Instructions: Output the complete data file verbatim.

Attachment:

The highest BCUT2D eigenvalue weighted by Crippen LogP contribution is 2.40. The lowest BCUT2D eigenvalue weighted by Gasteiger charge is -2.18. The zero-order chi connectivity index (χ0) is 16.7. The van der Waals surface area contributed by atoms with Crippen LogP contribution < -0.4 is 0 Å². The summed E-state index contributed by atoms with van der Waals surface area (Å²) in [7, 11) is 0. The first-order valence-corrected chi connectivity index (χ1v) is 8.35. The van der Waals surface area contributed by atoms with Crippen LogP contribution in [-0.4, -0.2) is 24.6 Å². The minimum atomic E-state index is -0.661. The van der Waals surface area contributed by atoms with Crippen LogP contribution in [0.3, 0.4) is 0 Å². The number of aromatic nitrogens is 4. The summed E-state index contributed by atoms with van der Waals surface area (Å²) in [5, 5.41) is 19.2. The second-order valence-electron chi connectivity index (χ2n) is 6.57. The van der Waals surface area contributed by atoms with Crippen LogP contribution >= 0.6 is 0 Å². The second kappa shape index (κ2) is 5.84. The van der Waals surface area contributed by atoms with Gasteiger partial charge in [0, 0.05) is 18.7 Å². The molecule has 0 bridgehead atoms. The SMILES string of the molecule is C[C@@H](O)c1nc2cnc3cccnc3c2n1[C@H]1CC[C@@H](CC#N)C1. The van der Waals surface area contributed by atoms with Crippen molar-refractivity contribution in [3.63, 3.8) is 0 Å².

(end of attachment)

The highest BCUT2D eigenvalue weighted by Crippen LogP contribution is 2.40. The lowest BCUT2D eigenvalue weighted by Gasteiger charge is -2.18. The zero-order chi connectivity index (χ0) is 16.7. The van der Waals surface area contributed by atoms with Crippen LogP contribution < -0.4 is 0 Å². The summed E-state index contributed by atoms with van der Waals surface area (Å²) in [7, 11) is 0. The first-order valence-corrected chi connectivity index (χ1v) is 8.35. The van der Waals surface area contributed by atoms with Crippen LogP contribution in [-0.4, -0.2) is 24.6 Å². The minimum atomic E-state index is -0.661. The van der Waals surface area contributed by atoms with Crippen LogP contribution in [0.3, 0.4) is 0 Å². The number of aromatic nitrogens is 4. The summed E-state index contributed by atoms with van der Waals surface area (Å²) in [5, 5.41) is 19.2. The second-order valence-electron chi connectivity index (χ2n) is 6.57. The van der Waals surface area contributed by atoms with Crippen LogP contribution >= 0.6 is 0 Å². The second kappa shape index (κ2) is 5.84. The van der Waals surface area contributed by atoms with Gasteiger partial charge in [0, 0.05) is 18.7 Å². The molecule has 0 bridgehead atoms. The SMILES string of the molecule is C[C@@H](O)c1nc2cnc3cccnc3c2n1[C@H]1CC[C@@H](CC#N)C1. The van der Waals surface area contributed by atoms with Crippen molar-refractivity contribution in [3.63, 3.8) is 0 Å².